In the latest edition of the trade publication E-Data & Research, a nice article (in Dutch) about our research on knowledge graphs for maritime history is published. Thanks to Mathilde Jansen and of course my collaborators Stijn Schouten and Marieke van Erp! The image below shows the print article, the article can be found online here.
[This post was written by Marc Jacobs and describes his MSc Thesis research]
Nowadays the world does not just rely on traditional news sources like newspapers, television and radio anymore. Social Media, such as Twitter, are claiming their key position here, thanks to the fast publishing speed and large amount of items. As one may suspect, the credibility of this unrated news becomes questionable. My Master thesis focuses on determining measurable features (such as retweets, likes or number of Wikipedia entities) in newsworthy tweets and online news articles.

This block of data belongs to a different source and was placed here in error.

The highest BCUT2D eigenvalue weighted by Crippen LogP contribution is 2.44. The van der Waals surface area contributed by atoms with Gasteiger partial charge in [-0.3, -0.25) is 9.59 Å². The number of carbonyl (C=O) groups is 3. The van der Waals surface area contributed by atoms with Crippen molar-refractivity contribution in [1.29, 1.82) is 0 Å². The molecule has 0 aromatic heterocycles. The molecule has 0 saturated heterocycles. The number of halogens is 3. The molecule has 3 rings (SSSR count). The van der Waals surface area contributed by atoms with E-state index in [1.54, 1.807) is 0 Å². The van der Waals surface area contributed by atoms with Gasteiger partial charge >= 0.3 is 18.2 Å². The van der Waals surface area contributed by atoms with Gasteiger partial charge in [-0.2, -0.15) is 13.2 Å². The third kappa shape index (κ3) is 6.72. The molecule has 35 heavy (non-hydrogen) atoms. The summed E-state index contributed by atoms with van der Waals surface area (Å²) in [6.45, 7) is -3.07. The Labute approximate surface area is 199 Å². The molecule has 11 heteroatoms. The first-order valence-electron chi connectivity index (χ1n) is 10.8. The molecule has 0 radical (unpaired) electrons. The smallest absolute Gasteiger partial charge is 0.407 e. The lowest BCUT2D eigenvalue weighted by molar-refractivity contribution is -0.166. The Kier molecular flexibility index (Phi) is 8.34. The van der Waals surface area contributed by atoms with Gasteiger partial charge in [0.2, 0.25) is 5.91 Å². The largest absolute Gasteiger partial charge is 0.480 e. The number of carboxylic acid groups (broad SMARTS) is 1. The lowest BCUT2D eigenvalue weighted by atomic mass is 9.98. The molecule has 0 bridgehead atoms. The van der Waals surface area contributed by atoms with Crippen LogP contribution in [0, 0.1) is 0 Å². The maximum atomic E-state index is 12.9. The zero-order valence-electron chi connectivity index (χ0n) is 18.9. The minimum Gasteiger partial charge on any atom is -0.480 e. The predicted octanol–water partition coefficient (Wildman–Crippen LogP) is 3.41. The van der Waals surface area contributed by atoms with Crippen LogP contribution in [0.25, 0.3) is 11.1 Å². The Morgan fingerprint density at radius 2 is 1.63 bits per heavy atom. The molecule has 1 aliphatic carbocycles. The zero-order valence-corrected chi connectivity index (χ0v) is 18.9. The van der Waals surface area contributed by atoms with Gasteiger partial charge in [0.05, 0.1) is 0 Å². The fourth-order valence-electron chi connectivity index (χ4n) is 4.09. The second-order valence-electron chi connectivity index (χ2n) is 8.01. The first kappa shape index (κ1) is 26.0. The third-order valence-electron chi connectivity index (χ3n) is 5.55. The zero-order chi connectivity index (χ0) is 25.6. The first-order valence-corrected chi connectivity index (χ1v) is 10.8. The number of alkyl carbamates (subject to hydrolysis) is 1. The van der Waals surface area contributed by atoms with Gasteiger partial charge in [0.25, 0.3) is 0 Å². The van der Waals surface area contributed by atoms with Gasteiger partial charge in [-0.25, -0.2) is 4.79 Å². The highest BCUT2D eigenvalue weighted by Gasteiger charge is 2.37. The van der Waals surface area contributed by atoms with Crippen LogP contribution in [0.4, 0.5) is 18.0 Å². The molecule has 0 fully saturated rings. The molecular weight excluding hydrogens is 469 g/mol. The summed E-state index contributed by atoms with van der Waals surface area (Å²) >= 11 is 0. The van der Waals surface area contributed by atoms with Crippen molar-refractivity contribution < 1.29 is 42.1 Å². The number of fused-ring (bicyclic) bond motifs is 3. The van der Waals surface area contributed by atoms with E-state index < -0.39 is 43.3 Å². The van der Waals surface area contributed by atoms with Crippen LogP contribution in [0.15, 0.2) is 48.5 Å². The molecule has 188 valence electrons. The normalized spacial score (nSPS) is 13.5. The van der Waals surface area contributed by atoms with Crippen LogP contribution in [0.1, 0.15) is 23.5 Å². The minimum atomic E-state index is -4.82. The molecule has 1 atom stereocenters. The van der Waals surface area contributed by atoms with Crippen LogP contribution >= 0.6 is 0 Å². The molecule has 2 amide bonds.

The gathering of the credibility features consisted of two parts: a theoretical and practical part. First, a theoretical credibility framework has been built using recent studies about credibility on the Web. Next, Ubuntu was booted, Python was started, and news articles and tweets, including metadata, were mined. The news items have been analysed, and, based on the credibility framework, features were extracted. Additional information retrieval techniques (website scraping, regular expressions, NLTK, IR-API’s) were used to extract additional features, so the coverage of the credibility framework was extended.
The last step in this research was to present the features to the crowd in an experimental design, using the crowdsourcing platform Crowdflower. The correlation between a specific feature and the credibility of the tweet or news article has been calculated. The results have been compared to find the differences and similarities between tweets and articles.
The highly correlated credibility features (which include the amount of matches with Wikipedia entries) may be used in the future for the construction of credibility algorithms that automatically assess the credibility of newsworthy tweets or news articles, and, hopefully, adds support to filter reliable news from the impenetrable pile of data on the Internet.
Read all the details in Marc’s thesis